Eric Stoller's blog

| higher education consulting |

Who I am


Eric Stoller

I’ve had numerous friends and family members who have unsubscribed or even flat out refused to read my blog. The reason given was usually that they didn’t agree with me. Some folks have even told me that they are afraid that if they read my blog that our friendship will cease to function/exist. My posts were too radical. Too many posts on social justice, higher education and technology.

I was thinking about how my blog is, not always, but sometimes, an insightful window into who I am. My writing lets you know who I am. By saying to me that you don’t want to read my blog because of what I write about, are you also saying that you don’t really want to know who I am? The complete me is something that you resist knowing? I am okay if you don’t want to read because you think my blog isn’t very good or that you disagree with my thoughts. I think most bloggers are okay with that.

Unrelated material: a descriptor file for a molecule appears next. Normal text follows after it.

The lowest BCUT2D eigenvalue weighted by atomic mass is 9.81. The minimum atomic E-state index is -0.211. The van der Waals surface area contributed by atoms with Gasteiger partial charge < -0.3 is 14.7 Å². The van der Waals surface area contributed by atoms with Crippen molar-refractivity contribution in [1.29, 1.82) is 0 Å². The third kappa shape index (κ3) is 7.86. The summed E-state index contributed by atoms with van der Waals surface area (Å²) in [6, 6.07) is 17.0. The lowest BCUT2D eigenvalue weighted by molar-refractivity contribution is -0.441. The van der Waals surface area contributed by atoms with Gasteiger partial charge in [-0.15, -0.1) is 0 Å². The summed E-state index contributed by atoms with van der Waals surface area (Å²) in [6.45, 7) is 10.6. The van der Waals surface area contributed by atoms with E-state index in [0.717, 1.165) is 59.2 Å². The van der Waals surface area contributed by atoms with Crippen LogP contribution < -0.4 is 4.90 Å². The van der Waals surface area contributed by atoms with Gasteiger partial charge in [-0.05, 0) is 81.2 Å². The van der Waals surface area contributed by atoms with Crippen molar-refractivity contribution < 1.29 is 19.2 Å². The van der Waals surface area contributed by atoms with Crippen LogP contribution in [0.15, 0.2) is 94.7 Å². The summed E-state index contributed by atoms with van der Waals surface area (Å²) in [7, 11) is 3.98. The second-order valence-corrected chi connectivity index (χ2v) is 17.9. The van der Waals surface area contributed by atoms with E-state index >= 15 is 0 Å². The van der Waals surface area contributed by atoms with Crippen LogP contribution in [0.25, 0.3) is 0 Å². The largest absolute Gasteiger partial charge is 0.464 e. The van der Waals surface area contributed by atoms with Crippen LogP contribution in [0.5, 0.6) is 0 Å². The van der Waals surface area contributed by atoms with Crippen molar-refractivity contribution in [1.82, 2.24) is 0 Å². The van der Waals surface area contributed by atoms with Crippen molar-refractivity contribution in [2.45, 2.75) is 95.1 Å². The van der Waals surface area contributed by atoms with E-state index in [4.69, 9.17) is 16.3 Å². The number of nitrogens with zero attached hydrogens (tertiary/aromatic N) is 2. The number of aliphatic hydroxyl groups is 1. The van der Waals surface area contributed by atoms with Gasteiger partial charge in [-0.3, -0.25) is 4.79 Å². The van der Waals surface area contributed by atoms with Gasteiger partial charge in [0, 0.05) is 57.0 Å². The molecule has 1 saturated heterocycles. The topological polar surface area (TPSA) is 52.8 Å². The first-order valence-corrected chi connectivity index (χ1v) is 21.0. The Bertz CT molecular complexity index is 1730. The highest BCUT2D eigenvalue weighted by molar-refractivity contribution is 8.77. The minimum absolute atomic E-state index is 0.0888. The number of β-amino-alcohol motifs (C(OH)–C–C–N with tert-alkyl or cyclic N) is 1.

I remember when my mom and my brother unsubscribed from my blog’s automatic email function. I was okay with them not agreeing with my posts, but I was concerned that they stopped reading. My brother might be reading via RSS. However, I am fairly certain that my mom just stopped reading. It felt like they didn’t want to know who I am. They wanted an incomplete me. A more palatable me.

I place who I am on this blog. If you refuse to read my blog, it feels like you really don’t want to know me. Who I am. Please don’t read if you don’t want to, but don’t tell me that you don’t read in order to maintain some sort of false sense of me.